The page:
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  • The use of video in MOOCs: new tool or disruptive innovation?

    The use of video has been a major trend in MOOCs, especially when linked to universities and with teachers presenting actual courses. This challenge has led many teachers and learners to use it as an integral part, if not the main part, of a learning experience.

    However, most of the time its format remains deeply tied to the traditional classroom setting. This relationship has its advantages and its disadvantages: it allows the learner to identify the usual key reference points but at the same time it can often fall short of the original classroom experience.



    Rethinking the class for the e-learner


    The attractiveness of a video-based course is a main factor in maintaining the learner’s attention. In most cases, a short video is preferable; yet a more vital aspect is the importance of preproduction in the process. When the content of a normal class is edited and transformed in postproduction in order to adapt it to the exigencies of MOOCs, it usually fails to get the learner’s attention and ensure memory retention. However, if the video is designed from the beginning to be used as a digital interface, the end result is improved.

    It can be effective to present the course specifically for e-learners: in which case, it is better to leave behind the usual classroom setting in favor of a more informal one like an office, such as a student might have one-on-one with the teacher. However, the main point is to consider the final product when presenting the course; for example, divide it in recognizable sections, regularly use key sentences, etc. This should be done keeping in mind the interactivity at play here: the learner may stop the video (especially for tutorials), go back to the beginning or even increase the speed of the video. The most innovative videos used in MOOCs are the figure-based ones. For a traditional PowerPoint presentation, a Khan-type video is preferable, with an interactive dashboard to integrate drawings and explications by the teacher.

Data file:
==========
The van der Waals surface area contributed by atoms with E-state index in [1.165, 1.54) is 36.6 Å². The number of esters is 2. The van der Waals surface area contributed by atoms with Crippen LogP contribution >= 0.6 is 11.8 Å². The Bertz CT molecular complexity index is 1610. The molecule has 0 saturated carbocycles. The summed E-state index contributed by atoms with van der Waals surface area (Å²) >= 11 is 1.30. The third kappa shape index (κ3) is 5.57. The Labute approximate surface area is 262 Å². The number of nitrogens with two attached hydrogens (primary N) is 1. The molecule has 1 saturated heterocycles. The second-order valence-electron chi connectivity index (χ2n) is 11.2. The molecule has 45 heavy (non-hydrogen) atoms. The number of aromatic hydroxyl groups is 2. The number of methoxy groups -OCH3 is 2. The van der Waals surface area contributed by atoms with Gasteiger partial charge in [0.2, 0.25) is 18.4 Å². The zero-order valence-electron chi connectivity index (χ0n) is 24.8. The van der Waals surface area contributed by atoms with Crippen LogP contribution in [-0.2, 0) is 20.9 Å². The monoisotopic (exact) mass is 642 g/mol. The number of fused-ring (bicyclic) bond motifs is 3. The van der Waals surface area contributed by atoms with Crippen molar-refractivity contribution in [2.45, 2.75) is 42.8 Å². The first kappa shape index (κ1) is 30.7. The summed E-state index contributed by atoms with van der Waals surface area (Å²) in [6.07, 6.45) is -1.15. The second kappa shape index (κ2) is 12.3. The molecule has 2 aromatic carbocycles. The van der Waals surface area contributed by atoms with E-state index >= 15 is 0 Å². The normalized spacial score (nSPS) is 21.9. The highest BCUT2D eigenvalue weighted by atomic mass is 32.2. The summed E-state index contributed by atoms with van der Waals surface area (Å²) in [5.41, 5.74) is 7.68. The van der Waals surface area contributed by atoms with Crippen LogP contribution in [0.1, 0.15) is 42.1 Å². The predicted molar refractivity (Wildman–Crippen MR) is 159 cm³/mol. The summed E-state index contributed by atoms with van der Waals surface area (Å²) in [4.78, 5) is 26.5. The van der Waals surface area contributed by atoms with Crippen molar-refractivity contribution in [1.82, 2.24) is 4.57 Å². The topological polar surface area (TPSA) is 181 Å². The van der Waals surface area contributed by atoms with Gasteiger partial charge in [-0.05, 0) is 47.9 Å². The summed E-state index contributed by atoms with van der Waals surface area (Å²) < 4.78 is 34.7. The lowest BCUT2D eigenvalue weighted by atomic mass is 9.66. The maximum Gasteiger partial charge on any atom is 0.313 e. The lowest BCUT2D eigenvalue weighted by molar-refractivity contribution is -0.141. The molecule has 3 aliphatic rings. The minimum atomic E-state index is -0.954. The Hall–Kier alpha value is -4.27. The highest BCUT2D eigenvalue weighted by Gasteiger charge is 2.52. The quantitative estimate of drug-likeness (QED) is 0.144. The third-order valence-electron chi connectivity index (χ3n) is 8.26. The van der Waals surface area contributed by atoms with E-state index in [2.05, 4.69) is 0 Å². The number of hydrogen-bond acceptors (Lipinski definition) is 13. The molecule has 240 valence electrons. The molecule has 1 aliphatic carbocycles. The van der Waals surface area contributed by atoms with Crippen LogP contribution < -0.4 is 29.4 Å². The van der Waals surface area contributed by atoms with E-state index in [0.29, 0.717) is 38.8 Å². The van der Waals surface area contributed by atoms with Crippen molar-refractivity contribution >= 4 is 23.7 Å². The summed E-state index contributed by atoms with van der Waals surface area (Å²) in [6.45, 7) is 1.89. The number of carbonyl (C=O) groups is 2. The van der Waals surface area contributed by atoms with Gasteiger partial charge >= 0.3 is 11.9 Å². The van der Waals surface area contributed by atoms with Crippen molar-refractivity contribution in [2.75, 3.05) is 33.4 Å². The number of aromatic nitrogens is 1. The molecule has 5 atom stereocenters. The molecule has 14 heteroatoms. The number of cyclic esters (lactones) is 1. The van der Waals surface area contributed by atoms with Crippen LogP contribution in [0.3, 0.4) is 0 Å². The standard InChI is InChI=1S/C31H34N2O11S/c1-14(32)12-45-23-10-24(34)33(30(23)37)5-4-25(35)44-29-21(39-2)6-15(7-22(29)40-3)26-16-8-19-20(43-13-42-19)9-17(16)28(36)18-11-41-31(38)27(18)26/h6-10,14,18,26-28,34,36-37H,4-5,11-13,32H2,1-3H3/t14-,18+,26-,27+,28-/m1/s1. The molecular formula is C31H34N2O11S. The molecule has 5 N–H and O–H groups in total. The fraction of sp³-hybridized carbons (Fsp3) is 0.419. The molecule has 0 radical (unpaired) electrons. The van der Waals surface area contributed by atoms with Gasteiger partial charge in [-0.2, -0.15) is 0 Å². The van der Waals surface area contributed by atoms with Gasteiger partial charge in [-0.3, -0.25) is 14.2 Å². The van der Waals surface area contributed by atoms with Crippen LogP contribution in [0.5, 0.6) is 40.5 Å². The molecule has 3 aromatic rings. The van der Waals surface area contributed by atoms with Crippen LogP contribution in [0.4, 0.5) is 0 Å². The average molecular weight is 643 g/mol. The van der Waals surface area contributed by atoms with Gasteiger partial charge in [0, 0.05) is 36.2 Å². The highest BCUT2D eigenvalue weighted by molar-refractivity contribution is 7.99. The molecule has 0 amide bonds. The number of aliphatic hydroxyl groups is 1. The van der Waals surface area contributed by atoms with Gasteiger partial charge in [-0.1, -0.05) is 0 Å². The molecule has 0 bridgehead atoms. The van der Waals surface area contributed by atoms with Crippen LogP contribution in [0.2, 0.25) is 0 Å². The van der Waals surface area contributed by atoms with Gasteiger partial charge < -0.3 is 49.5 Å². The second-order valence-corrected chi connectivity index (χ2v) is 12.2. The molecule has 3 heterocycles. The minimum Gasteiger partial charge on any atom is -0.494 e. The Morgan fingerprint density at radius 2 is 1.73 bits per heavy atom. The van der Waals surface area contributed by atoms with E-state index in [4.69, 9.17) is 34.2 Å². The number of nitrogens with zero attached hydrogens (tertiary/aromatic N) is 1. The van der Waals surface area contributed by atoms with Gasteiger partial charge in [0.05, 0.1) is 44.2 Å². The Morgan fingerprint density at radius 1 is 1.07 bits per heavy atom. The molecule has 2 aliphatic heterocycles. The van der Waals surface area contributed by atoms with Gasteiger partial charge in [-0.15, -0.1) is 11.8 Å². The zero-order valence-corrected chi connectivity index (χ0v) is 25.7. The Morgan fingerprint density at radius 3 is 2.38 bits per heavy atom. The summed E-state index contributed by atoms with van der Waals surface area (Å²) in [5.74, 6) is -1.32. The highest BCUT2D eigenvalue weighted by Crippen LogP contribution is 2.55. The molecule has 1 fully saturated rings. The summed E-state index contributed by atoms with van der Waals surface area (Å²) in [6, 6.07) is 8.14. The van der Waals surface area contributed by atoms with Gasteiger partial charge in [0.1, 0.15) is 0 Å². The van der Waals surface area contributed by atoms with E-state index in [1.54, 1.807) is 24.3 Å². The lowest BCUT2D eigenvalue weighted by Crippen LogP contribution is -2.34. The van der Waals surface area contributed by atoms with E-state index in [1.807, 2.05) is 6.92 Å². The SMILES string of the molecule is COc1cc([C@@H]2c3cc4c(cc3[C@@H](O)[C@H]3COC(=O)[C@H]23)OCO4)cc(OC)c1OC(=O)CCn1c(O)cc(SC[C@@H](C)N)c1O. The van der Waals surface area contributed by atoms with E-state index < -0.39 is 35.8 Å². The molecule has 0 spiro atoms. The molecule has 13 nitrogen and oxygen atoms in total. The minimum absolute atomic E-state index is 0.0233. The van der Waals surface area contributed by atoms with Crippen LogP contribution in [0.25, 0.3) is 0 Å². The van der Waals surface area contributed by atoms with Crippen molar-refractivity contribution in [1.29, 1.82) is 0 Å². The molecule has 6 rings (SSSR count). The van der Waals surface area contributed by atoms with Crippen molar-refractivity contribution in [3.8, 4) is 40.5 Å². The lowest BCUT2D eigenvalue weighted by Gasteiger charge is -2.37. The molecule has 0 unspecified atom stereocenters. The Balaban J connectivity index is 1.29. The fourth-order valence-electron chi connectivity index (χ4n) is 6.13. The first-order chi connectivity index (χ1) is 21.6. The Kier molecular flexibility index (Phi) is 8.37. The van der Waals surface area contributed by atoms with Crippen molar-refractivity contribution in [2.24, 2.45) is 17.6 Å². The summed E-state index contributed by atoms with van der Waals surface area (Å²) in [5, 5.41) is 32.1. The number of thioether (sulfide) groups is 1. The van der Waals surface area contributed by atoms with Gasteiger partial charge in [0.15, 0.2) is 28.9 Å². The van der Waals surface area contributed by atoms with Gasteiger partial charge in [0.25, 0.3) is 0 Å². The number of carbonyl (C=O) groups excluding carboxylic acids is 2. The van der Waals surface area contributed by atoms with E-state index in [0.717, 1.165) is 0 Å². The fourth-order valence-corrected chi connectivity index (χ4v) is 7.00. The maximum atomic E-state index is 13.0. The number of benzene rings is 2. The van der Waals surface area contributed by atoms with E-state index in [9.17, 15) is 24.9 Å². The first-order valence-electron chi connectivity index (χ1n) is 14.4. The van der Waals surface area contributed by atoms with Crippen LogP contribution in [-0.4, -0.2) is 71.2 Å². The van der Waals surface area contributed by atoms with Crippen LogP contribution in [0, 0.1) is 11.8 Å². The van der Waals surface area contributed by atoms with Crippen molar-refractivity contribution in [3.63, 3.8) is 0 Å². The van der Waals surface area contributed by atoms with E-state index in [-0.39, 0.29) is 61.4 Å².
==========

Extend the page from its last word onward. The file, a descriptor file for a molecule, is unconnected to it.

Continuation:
Combining text and image for an efficient content


    One cannot emphasize enough the importance of text-image synergy. For many years, studies have demonstrated the power of this synergy for improved memory retention. When the mind has to process varied and difficult input it will tend to focuses on one aspect but may get so distracted that retention becomes difficult. Scientific studies since the 1940s have shown that the most effective medium for memory retention is comic books; by combining text and images simultaneously (rather than in parallel, like a newspaper or a PWP), this type of medium doubles the strength of the idea or notion. According to Josh Elder, the 3 Es of comics are Engagement, Efficiency and Effectiveness. This technique is not only useful for educating children, but has a practical application when developing videos for MOOCs.

    What is a digital interface if not an interactive image-text combination? Yet, contemporary MOOCs or video-based devices in them do not take advantage of these unique memory enhancing options. Think about a drawing showing the different aspects of the course: the learner could click on the area that interests him, then enlarge to interfaces, texts, comic books or videos, and within videos find interactive items (as some e-learning courses already do on Youtube) to go to other infographics, videos or websites. We are already able to study the way students click, stop, go to another website or do a research during a video presentation. Proactive teaching method can be created by incorporating these other diversions (specific websites, short activities, tests in videos …) and ensuring their pedagogical quality.